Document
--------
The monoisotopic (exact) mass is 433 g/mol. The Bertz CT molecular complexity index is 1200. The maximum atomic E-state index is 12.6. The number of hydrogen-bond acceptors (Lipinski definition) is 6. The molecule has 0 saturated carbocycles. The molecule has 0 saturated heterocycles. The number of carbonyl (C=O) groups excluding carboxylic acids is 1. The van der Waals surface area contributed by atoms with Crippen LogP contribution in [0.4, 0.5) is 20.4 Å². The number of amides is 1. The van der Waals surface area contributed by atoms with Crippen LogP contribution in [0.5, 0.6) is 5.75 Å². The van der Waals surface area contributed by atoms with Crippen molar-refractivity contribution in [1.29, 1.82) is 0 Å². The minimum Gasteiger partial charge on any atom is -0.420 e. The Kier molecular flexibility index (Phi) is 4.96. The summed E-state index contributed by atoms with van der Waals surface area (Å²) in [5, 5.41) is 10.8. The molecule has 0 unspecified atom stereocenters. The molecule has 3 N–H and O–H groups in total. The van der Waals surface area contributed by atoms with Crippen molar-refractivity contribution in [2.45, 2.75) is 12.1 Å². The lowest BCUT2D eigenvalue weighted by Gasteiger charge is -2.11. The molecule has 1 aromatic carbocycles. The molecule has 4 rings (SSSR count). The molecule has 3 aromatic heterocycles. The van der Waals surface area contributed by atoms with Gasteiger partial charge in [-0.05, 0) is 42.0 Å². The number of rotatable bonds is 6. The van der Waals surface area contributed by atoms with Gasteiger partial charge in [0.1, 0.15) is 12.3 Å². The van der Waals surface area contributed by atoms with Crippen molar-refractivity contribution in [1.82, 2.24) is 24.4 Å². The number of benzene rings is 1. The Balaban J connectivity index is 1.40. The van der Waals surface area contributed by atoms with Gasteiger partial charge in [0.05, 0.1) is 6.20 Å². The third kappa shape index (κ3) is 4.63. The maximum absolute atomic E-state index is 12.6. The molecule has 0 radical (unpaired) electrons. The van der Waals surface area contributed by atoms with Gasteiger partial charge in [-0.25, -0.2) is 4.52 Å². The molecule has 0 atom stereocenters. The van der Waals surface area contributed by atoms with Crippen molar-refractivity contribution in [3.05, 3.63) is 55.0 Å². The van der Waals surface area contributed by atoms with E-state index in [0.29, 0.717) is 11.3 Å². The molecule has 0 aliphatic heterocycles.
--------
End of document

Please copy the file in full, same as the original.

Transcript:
The monoisotopic (exact) mass is 433 g/mol. The Bertz CT molecular complexity index is 1200. The maximum atomic E-state index is 12.6. The number of hydrogen-bond acceptors (Lipinski definition) is 6. The molecule has 0 saturated carbocycles. The molecule has 0 saturated heterocycles. The number of carbonyl (C=O) groups excluding carboxylic acids is 1. The van der Waals surface area contributed by atoms with Crippen LogP contribution in [0.4, 0.5) is 20.4 Å². The number of amides is 1. The van der Waals surface area contributed by atoms with Crippen LogP contribution in [0.5, 0.6) is 5.75 Å². The van der Waals surface area contributed by atoms with Crippen molar-refractivity contribution in [1.29, 1.82) is 0 Å². The minimum Gasteiger partial charge on any atom is -0.420 e. The Kier molecular flexibility index (Phi) is 4.96. The summed E-state index contributed by atoms with van der Waals surface area (Å²) in [5, 5.41) is 10.8. The molecule has 0 unspecified atom stereocenters. The molecule has 3 N–H and O–H groups in total. The van der Waals surface area contributed by atoms with Crippen molar-refractivity contribution in [2.45, 2.75) is 12.1 Å². The lowest BCUT2D eigenvalue weighted by Gasteiger charge is -2.11. The molecule has 1 aromatic carbocycles. The molecule has 4 rings (SSSR count). The molecule has 3 aromatic heterocycles. The van der Waals surface area contributed by atoms with Gasteiger partial charge in [-0.05, 0) is 42.0 Å². The number of rotatable bonds is 6. The van der Waals surface area contributed by atoms with Gasteiger partial charge in [0.1, 0.15) is 12.3 Å². The van der Waals surface area contributed by atoms with Crippen molar-refractivity contribution in [1.82, 2.24) is 24.4 Å². The number of benzene rings is 1. The Balaban J connectivity index is 1.40. The van der Waals surface area contributed by atoms with Gasteiger partial charge in [0.05, 0.1) is 6.20 Å². The third kappa shape index (κ3) is 4.63. The maximum absolute atomic E-state index is 12.6. The molecule has 0 radical (unpaired) electrons. The van der Waals surface area contributed by atoms with Gasteiger partial charge in [-0.25, -0.2) is 4.52 Å². The molecule has 0 atom stereocenters. The van der Waals surface area contributed by atoms with Crippen molar-refractivity contribution in [3.05, 3.63) is 55.0 Å². The van der Waals surface area contributed by atoms with E-state index in [0.29, 0.717) is 11.3 Å². The molecule has 0 aliphatic heterocycles.